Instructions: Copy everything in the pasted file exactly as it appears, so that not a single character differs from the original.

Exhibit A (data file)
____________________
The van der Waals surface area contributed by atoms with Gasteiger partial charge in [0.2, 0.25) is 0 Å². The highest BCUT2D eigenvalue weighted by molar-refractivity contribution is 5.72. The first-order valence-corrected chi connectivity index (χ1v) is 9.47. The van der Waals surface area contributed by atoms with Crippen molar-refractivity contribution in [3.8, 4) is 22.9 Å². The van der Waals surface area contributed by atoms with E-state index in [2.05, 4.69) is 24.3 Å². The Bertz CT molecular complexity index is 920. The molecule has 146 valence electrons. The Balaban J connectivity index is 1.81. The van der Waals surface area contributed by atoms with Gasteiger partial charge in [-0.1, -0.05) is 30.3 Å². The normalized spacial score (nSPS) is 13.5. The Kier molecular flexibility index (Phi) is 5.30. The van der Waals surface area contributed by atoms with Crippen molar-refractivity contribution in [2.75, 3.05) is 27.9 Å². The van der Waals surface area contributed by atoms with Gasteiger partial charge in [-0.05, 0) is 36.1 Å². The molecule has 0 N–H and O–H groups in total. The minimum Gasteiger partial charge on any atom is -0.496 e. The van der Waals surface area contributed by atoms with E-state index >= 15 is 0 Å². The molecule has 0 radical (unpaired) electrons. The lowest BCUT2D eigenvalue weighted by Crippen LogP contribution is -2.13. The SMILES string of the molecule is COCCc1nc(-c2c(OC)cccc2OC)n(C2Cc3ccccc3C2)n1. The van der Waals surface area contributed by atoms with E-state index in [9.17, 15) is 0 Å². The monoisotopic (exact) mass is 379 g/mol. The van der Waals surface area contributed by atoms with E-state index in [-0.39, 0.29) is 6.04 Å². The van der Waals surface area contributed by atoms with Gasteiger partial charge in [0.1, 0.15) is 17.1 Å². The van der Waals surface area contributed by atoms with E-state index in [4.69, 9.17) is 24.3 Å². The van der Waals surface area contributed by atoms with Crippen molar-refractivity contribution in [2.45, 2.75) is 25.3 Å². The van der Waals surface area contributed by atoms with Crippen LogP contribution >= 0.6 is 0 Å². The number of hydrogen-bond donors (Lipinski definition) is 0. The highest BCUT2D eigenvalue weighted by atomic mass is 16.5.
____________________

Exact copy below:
The van der Waals surface area contributed by atoms with Gasteiger partial charge in [0.2, 0.25) is 0 Å². The highest BCUT2D eigenvalue weighted by molar-refractivity contribution is 5.72. The first-order valence-corrected chi connectivity index (χ1v) is 9.47. The van der Waals surface area contributed by atoms with Crippen molar-refractivity contribution in [3.8, 4) is 22.9 Å². The van der Waals surface area contributed by atoms with E-state index in [2.05, 4.69) is 24.3 Å². The Bertz CT molecular complexity index is 920. The molecule has 146 valence electrons. The Balaban J connectivity index is 1.81. The van der Waals surface area contributed by atoms with Gasteiger partial charge in [-0.1, -0.05) is 30.3 Å². The normalized spacial score (nSPS) is 13.5. The Kier molecular flexibility index (Phi) is 5.30. The van der Waals surface area contributed by atoms with Crippen molar-refractivity contribution in [2.75, 3.05) is 27.9 Å². The van der Waals surface area contributed by atoms with Gasteiger partial charge in [-0.05, 0) is 36.1 Å². The molecule has 0 N–H and O–H groups in total. The minimum Gasteiger partial charge on any atom is -0.496 e. The van der Waals surface area contributed by atoms with E-state index >= 15 is 0 Å². The molecule has 0 radical (unpaired) electrons. The lowest BCUT2D eigenvalue weighted by Crippen LogP contribution is -2.13. The SMILES string of the molecule is COCCc1nc(-c2c(OC)cccc2OC)n(C2Cc3ccccc3C2)n1. The van der Waals surface area contributed by atoms with E-state index in [9.17, 15) is 0 Å². The monoisotopic (exact) mass is 379 g/mol. The van der Waals surface area contributed by atoms with E-state index in [-0.39, 0.29) is 6.04 Å². The van der Waals surface area contributed by atoms with Gasteiger partial charge in [0.1, 0.15) is 17.1 Å². The van der Waals surface area contributed by atoms with E-state index in [4.69, 9.17) is 24.3 Å². The van der Waals surface area contributed by atoms with Crippen molar-refractivity contribution in [2.45, 2.75) is 25.3 Å². The van der Waals surface area contributed by atoms with Crippen LogP contribution >= 0.6 is 0 Å². The number of hydrogen-bond donors (Lipinski definition) is 0. The highest BCUT2D eigenvalue weighted by atomic mass is 16.5.